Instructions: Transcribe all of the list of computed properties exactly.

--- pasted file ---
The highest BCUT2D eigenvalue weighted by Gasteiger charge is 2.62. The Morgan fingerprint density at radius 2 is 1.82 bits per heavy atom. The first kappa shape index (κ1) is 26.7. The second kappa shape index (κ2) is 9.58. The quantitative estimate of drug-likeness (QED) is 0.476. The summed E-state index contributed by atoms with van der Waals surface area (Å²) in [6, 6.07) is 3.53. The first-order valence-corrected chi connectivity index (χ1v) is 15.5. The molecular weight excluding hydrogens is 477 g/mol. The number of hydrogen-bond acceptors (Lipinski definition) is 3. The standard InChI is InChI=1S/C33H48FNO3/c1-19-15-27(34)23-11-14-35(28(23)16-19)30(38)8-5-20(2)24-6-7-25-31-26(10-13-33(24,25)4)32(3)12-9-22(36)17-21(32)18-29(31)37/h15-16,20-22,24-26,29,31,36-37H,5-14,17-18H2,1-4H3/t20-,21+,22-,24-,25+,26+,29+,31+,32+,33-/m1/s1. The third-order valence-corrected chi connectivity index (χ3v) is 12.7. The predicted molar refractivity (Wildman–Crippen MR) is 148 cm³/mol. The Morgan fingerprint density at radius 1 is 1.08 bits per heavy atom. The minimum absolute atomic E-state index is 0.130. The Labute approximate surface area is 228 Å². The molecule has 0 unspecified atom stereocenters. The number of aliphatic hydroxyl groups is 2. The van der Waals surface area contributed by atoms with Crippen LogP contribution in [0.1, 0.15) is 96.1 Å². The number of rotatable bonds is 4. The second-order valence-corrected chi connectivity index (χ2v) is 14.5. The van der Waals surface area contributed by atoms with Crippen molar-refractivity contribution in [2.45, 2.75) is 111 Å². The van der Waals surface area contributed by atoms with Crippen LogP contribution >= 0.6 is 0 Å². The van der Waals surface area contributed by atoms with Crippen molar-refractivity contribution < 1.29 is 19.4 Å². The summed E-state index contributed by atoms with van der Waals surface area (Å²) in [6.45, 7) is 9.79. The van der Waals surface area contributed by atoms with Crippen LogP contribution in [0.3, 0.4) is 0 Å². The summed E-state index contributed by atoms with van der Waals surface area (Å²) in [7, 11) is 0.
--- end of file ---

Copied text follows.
The highest BCUT2D eigenvalue weighted by Gasteiger charge is 2.62. The Morgan fingerprint density at radius 2 is 1.82 bits per heavy atom. The first kappa shape index (κ1) is 26.7. The second kappa shape index (κ2) is 9.58. The quantitative estimate of drug-likeness (QED) is 0.476. The summed E-state index contributed by atoms with van der Waals surface area (Å²) in [6, 6.07) is 3.53. The first-order valence-corrected chi connectivity index (χ1v) is 15.5. The molecular weight excluding hydrogens is 477 g/mol. The number of hydrogen-bond acceptors (Lipinski definition) is 3. The standard InChI is InChI=1S/C33H48FNO3/c1-19-15-27(34)23-11-14-35(28(23)16-19)30(38)8-5-20(2)24-6-7-25-31-26(10-13-33(24,25)4)32(3)12-9-22(36)17-21(32)18-29(31)37/h15-16,20-22,24-26,29,31,36-37H,5-14,17-18H2,1-4H3/t20-,21+,22-,24-,25+,26+,29+,31+,32+,33-/m1/s1. The third-order valence-corrected chi connectivity index (χ3v) is 12.7. The predicted molar refractivity (Wildman–Crippen MR) is 148 cm³/mol. The Morgan fingerprint density at radius 1 is 1.08 bits per heavy atom. The minimum absolute atomic E-state index is 0.130. The Labute approximate surface area is 228 Å². The molecule has 0 unspecified atom stereocenters. The number of aliphatic hydroxyl groups is 2. The van der Waals surface area contributed by atoms with Crippen LogP contribution in [0.1, 0.15) is 96.1 Å². The number of rotatable bonds is 4. The second-order valence-corrected chi connectivity index (χ2v) is 14.5. The van der Waals surface area contributed by atoms with Crippen molar-refractivity contribution in [2.45, 2.75) is 111 Å². The van der Waals surface area contributed by atoms with Crippen LogP contribution >= 0.6 is 0 Å². The van der Waals surface area contributed by atoms with Crippen molar-refractivity contribution < 1.29 is 19.4 Å². The summed E-state index contributed by atoms with van der Waals surface area (Å²) in [6.45, 7) is 9.79. The van der Waals surface area contributed by atoms with Crippen LogP contribution in [0.3, 0.4) is 0 Å². The summed E-state index contributed by atoms with van der Waals surface area (Å²) in [7, 11) is 0.